hits, music, Philippines, songs, television

Sixth Incarnation of MTV in the Philippines to Launch Tomorrow

A revival of MTV in the Philippines will be launched tomorrow. (Logo courtesy of Viacom International Media Networks)

A new version of MTV in the Philippines will be seen anew.

On Tuesday, August 1, the sixth incarnation of MTV’s Philippine channel will officially launch in a majority of cable and satellite outlets in the country. This new channel, a collaboration of Viacom and Solar Entertainment, will be known as MTVph.

Viacom International Media Networks vice president and general manager Paras Sharma is excited to revive the MTV brand in the Philippines, saying:

“We are thrilled to work with Solar Entertainment Corporation to not only bring a brand new MTVph into the Philippines, but expand MTV’s reach across platforms. We already have a strong MTV fan base in the country, so this move solidifies our on-going commitment to bolster local programming to cater to the viewing preferences of our Filipino young audience.”

The premiere will coincide with the 36th anniversary of MTV in the United States. Before YouTube became the go-to-source for popular music videos, it was MTV that popularized the vehicle, turning unknown artists into superstars almost overnight with the help of music videos.

However, the history of MTV in the Philippines is anything but memorable. There have been five prior incarnations of MTV in the country, none of which lasted as long as the original.

  • MTV Asia (1992-96) – Aired on Channel 23 licensed by Ermita Electronics Corporation. Viacom and STAR TV joined forces for this venture, until the latter’s decision to launch Channel V eventually led to its demise.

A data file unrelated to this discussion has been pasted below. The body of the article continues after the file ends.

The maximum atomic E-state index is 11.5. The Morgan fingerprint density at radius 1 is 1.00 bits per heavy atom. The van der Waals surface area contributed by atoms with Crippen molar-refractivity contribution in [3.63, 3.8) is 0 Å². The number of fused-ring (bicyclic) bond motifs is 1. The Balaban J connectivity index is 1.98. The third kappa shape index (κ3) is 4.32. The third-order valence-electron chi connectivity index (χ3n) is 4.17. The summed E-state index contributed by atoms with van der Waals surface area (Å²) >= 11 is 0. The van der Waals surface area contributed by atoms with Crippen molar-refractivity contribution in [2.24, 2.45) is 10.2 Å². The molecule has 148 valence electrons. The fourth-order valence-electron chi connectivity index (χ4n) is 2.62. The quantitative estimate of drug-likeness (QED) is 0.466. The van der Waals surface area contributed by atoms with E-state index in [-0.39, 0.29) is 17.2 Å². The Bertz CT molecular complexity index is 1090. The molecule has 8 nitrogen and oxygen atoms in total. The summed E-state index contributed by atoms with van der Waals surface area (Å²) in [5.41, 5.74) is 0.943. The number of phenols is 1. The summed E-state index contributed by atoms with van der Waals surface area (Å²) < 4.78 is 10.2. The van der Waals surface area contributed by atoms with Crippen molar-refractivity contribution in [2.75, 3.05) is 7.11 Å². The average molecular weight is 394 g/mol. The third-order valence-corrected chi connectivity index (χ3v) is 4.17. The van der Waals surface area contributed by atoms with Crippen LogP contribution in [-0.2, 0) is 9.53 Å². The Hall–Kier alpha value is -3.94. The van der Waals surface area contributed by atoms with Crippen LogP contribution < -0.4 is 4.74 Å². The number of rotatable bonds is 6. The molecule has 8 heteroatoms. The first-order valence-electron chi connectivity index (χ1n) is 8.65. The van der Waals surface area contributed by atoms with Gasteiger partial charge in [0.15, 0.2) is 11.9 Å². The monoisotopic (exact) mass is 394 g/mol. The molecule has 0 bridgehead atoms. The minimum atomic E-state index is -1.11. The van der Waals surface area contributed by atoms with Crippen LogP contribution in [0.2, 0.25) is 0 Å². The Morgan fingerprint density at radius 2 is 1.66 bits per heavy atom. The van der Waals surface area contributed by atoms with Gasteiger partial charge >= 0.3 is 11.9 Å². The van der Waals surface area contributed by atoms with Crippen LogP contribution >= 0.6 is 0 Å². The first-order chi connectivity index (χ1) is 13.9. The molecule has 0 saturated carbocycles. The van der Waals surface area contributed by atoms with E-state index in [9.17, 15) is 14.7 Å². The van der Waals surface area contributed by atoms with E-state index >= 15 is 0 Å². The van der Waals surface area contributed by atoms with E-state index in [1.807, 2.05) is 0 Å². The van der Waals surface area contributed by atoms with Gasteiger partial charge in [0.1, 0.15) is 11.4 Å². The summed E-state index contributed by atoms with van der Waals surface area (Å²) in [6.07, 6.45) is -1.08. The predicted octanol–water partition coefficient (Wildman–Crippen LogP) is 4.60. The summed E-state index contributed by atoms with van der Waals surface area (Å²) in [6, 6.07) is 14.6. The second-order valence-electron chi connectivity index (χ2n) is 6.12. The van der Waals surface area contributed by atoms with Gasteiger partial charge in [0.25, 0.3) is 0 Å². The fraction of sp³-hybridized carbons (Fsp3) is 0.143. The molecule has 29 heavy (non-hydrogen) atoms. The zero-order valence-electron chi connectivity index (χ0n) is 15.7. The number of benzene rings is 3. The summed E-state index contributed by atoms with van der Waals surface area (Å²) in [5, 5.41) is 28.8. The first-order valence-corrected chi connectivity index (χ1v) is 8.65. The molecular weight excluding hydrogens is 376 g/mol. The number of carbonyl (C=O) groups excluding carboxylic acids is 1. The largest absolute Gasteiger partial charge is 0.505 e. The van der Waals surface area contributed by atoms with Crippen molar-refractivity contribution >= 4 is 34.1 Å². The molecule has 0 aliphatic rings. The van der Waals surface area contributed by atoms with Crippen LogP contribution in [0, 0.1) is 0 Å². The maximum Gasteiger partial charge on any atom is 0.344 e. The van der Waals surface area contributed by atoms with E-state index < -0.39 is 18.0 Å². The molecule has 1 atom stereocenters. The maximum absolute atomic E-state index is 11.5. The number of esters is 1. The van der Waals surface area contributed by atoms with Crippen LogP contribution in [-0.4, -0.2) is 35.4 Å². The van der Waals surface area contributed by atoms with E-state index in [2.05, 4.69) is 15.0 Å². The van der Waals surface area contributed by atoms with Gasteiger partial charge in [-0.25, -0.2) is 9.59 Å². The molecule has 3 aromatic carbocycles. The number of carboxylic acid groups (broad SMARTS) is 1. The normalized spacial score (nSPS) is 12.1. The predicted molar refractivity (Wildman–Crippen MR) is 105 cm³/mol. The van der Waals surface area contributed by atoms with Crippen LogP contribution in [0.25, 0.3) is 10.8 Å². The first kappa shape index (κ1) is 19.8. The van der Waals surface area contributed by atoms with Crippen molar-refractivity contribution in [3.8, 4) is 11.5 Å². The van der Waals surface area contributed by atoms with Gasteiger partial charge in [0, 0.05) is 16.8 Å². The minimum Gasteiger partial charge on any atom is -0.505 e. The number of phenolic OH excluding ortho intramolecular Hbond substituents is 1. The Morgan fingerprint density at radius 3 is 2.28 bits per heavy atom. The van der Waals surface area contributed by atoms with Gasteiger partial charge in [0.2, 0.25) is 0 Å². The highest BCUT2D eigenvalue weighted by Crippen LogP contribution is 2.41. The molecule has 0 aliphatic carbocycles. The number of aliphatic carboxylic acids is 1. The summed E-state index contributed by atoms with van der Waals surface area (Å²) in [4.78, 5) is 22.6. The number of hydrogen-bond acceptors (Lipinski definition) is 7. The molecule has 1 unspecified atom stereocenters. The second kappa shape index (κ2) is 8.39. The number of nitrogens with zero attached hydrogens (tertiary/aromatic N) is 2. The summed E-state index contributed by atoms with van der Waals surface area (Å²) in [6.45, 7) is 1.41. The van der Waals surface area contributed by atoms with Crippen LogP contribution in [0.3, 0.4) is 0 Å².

• MTV Philippines (1996-2000) – Channel 23 was acquired by ABS-CBN and rebranded as Studio 23. MTV continued to air in the channel during the daytime, but its broadcast ended after ABS-CBN launched MYX.
  • MTV Philippines (2001-07) – By far the longest-lasting and most popular incarnation, the original MTV Philippines was aired on Channel 41 24/7 through a partnership with Viacom and the Nation Broadcasting Corporation. The partnership ended once NBC and Viacom parted ways.
  • MTV Philippines (2007-10) – A partnership with Viacom and All Youth Channels, this version of MTV was the first to air exclusively on cable and satellite. However, AYC chairman Francis Lumen ended the partnership in 2010, and for the next four years, the MTV seen in the country was that of MTV Southeast Asia.
  • MTV Pinoy (2014-16) – Viacom and Viva joined forces to launch the more recent localized version of MTV. Unlike previous incarnations, MTV Pinoy aired mostly Filipino-dedicated content. After its dissolution, an MTV Pinoy block aired on MTV Southeast Asia for a few months.

Now that this latest incarnation of MTV in the Philippines will be launched anew, a few questions remain.

  • Will it become relevant in the age of YouTube and other streaming services?